Do you have a strategy to pay for health care in retirement? Medicare will cover many of your expenses, but it won’t cover everything. You’ll still face premiums, copays, deductibles and other costs. According to a study by Fidelity, the average married couple will pay $275,000 for out-of-pocket medical expenses in retirement. That figure doesn’t even include the cost of long-term care.1
As you get older, it’s possible that you may become more vulnerable to injury and illness. In the later years of retirement, copays for prescription drugs and medical treatment may eat up a big chunk of your monthly income. You could require treatments and services that aren’t covered by Medicare at all, such as dental, vision or physical therapy.
Fortunately, you can take action today to manage your health care expense risk in the future. Below are three tips to help you cover your out-of-pocket costs and protect your retirement assets. If you haven’t yet developed a strategy to pay for your out-of-pocket health care costs, now may be the time to do so.
Use a health savings account (HSA).
Many people think of their health savings account (HSA) as a vehicle to cover immediate health care expenses. However, it can be a powerful long-term savings tool to fund your medical needs in retirement.
An HSA is an effective retirement funding tool largely because of its unique tax treatment. Your contributions are tax-deductible, and all growth in the account is tax-deferred. Your distributions are also tax-free as long as you use them to pay for qualified medical expenses. Fortunately, the list of what qualifies is very broad. Most medical costs are eligible for a tax-free distribution.
This means you can save money today on a tax-advantaged basis to fund your health care costs in retirement. By using HSA tax-free distributions to pay for your medical expenses in retirement, you may be able to reduce your withdrawals from IRAs and other assets.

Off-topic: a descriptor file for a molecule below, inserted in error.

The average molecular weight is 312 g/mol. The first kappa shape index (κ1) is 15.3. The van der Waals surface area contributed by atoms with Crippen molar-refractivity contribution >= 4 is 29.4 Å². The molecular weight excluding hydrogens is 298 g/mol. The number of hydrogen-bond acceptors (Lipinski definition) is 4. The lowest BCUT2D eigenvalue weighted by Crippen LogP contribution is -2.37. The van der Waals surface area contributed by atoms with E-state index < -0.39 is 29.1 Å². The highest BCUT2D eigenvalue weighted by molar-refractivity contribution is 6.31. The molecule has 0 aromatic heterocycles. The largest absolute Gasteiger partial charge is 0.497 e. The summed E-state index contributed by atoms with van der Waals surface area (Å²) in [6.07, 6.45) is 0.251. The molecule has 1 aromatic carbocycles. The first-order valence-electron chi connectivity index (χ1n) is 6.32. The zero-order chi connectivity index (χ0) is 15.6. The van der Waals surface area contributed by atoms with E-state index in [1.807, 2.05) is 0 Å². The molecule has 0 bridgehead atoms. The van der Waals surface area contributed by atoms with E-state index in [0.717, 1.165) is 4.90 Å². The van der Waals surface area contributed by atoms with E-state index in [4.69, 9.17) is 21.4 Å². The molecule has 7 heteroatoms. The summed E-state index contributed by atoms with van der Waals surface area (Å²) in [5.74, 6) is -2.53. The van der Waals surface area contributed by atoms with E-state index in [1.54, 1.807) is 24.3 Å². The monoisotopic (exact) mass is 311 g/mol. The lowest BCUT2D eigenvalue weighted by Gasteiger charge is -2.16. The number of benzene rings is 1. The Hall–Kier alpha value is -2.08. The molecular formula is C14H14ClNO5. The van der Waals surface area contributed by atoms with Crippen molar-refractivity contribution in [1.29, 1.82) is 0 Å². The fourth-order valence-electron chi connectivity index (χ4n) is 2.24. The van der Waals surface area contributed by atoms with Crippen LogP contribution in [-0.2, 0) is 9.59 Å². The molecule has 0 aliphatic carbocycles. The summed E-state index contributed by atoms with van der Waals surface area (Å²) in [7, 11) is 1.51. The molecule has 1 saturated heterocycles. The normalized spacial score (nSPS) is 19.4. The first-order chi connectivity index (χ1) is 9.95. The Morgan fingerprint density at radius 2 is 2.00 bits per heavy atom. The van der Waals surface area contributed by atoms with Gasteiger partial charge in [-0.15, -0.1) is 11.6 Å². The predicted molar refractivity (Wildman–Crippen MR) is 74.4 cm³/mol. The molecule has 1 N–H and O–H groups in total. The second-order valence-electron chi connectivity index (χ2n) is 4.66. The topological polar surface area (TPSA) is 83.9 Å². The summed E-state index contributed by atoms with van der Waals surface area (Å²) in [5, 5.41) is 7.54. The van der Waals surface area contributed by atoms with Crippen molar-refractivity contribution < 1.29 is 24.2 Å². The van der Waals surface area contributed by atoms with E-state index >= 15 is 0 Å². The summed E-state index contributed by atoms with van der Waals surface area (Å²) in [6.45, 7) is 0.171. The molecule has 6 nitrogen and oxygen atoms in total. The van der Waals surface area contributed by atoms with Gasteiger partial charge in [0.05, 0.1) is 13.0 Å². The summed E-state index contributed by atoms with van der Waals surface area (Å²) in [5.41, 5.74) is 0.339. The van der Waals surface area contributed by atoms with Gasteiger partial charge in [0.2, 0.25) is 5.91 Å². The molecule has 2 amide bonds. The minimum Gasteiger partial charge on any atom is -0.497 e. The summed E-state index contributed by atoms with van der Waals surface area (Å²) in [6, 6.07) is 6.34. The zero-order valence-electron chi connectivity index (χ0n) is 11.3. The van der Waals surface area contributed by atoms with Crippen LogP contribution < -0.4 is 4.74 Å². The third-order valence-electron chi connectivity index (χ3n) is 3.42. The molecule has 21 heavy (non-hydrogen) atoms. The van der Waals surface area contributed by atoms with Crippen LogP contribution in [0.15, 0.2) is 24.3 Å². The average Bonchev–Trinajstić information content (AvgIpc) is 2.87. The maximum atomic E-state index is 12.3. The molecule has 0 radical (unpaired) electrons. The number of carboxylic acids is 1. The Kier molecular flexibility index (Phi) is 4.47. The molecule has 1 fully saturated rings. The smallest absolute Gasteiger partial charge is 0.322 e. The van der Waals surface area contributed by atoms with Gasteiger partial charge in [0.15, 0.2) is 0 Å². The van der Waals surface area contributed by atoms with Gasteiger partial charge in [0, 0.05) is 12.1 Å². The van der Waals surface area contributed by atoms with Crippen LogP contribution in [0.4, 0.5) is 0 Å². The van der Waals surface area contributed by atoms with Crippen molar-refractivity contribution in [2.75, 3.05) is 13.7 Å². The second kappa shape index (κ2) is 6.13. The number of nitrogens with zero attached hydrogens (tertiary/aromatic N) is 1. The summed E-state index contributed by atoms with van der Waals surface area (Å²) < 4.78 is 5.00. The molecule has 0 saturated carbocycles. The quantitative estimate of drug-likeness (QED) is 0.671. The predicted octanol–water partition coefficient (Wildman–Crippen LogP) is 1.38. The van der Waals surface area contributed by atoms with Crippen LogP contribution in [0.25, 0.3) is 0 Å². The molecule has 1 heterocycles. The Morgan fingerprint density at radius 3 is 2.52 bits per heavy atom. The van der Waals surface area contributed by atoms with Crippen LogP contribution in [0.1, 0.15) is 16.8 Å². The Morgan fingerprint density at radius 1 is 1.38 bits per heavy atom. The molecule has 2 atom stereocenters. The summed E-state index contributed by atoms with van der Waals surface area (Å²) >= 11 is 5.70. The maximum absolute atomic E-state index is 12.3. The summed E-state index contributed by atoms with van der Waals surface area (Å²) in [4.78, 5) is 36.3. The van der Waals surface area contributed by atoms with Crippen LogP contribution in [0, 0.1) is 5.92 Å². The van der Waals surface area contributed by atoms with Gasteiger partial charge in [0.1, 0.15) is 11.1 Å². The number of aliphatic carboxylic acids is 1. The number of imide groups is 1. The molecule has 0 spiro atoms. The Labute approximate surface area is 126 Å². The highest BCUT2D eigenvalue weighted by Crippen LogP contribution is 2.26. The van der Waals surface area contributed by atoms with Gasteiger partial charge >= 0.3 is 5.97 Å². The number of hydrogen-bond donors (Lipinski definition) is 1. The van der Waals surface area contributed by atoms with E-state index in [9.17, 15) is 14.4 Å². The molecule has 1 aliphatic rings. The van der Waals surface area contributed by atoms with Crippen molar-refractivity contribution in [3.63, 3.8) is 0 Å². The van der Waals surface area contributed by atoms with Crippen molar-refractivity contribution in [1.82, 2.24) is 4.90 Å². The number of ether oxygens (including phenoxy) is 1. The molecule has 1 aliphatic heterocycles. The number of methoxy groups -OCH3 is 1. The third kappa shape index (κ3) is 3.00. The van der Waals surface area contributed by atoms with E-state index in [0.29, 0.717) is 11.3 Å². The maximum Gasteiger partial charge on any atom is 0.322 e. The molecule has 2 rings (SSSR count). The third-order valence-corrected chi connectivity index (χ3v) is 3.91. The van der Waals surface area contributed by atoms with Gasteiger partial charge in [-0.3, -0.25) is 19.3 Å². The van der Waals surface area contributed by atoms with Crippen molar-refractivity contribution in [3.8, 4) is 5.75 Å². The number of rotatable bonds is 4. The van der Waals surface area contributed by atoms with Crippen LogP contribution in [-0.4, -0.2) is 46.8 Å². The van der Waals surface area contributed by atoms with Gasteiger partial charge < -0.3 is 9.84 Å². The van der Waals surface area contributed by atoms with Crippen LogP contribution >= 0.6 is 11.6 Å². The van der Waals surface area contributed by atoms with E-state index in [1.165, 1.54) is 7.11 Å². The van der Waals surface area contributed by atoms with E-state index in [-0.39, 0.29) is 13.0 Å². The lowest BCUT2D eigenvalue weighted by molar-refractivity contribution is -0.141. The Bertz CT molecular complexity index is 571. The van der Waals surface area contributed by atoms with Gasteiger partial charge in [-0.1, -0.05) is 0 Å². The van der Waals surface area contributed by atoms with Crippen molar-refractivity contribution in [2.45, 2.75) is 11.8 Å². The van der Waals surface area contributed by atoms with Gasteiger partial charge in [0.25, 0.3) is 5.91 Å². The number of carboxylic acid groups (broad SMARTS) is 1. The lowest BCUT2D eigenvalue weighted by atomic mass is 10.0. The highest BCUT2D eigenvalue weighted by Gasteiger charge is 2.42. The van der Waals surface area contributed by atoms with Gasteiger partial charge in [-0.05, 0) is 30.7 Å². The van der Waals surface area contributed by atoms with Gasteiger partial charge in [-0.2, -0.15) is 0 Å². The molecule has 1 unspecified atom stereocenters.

Take life insurance distributions.
Do you have a life insurance policy that has accumulated cash value? If you’re like many Americans, you bought life insurance early in life, perhaps when you first got married or had kids. As you approach retirement, however, you may feel that you no longer need that life insurance protection.
Don’t get rid of your life insurance coverage just yet, though. That cash value could help you pay for medical or long-term care costs in a tax-advantaged manner. You can withdraw your premiums tax-free from your life insurance policy. You can also take tax-free distributions in the form of a loan. You have to pay the loan back over time. However, those distributions could serve as a helpful emergency reserve.
Consider long-term care insurance.
Long-term care is likely to be a reality for many retirees. The U.S. Department of Health and Human Services estimates that today’s 65-year-olds have a 70 percent chance of needing long-term care at some point in their lives.2
Long-term care can be provided in a facility or in the home. In either case, though, this type of care can be costly. Many seniors pay thousands of dollars per month for long-term care. Often, care is required for several years. It’s easy to see how such care can become a drain on your retirement assets.
You may want to consider purchasing long-term care insurance. You pay premiums to an insurer, which then pays some or all of your long-term care costs. Most policies cover care provided either in a facility or in your home. Some even cover home modifications or reimbursements to family members for care they provide.
Ready to develop your health care funding plan? Let’s talk about it. Contact us today at Thomas Financial. We can help you analyze your needs and implement a strategy. Let’s connect soon and start the conversation.
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